Newly published research indicates that US drone attacks are killing very few valuable targets in Pakistan. Considering the amount of blowback against the United States caused by these very attacks, this data should seriously call into question whether these attacks should be continued.
The Washington Post reports:
CIA drone attacks in Pakistan killed at least 581 militants last year, according to independent estimates. The number of those militants noteworthy enough to appear on a U.S. list of most-wanted terrorists: two.
Despite a major escalation in the number of unmanned Predator strikes being carried out under the Obama administration, data from government and independent sources indicate that the number of high-ranking militants being killed as a result has either slipped or barely increased.
In the report, the argument is made that civilian casualties in such attacks are down to six percent. However, based on my research, this claim by the CIA has absolutely no backing, and is based more on CIA guesswork than anything else. We should remember the words of Baitullah Mehsud, founder of the Pakistani Taliban, who said, "I spent three months trying to recruit and only got 10-15 persons. One U.S. [drone] attack and I got 150 volunteers!" (cited article on p. 14)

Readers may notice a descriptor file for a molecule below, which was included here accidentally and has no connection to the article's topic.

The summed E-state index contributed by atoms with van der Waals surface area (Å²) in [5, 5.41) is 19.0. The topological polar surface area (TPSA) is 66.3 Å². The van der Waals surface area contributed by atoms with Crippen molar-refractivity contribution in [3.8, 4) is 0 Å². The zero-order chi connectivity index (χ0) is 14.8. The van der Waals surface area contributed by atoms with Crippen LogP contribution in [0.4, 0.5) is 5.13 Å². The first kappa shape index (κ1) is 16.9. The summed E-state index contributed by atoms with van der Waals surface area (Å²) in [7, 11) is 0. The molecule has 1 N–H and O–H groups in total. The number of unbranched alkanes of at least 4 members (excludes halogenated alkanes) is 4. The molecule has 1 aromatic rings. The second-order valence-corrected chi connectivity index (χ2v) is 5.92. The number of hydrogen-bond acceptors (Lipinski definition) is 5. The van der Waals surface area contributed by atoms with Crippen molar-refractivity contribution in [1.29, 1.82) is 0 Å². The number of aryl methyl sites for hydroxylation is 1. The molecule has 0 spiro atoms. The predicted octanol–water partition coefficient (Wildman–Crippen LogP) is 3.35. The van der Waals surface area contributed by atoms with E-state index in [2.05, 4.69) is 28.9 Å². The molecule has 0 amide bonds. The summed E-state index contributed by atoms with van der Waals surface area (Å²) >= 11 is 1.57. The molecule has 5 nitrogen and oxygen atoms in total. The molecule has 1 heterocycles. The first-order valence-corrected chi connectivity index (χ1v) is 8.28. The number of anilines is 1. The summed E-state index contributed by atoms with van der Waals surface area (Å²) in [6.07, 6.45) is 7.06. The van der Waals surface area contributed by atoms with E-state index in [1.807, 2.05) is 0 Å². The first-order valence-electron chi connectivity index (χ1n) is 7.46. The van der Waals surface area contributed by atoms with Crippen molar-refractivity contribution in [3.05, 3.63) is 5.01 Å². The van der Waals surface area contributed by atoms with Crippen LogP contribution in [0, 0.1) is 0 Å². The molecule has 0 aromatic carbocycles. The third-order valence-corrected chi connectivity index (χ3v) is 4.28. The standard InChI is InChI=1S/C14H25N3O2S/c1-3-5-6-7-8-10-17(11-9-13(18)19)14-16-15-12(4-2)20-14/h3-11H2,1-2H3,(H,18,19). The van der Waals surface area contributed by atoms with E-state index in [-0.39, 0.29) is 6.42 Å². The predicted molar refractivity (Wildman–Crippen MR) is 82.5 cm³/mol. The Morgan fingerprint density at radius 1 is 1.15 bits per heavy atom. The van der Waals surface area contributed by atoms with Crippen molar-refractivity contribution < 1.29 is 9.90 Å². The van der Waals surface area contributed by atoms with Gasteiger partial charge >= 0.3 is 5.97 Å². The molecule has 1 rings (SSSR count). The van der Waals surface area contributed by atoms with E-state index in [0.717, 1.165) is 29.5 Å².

Along with the cost in human lives of these drone attacks, we also must never forget their economic cost. The amount of money it takes to build, fuel, and maintain an attack drone and its armaments certainly could be put to better use, ideally in the free market, but even in other areas of government as well.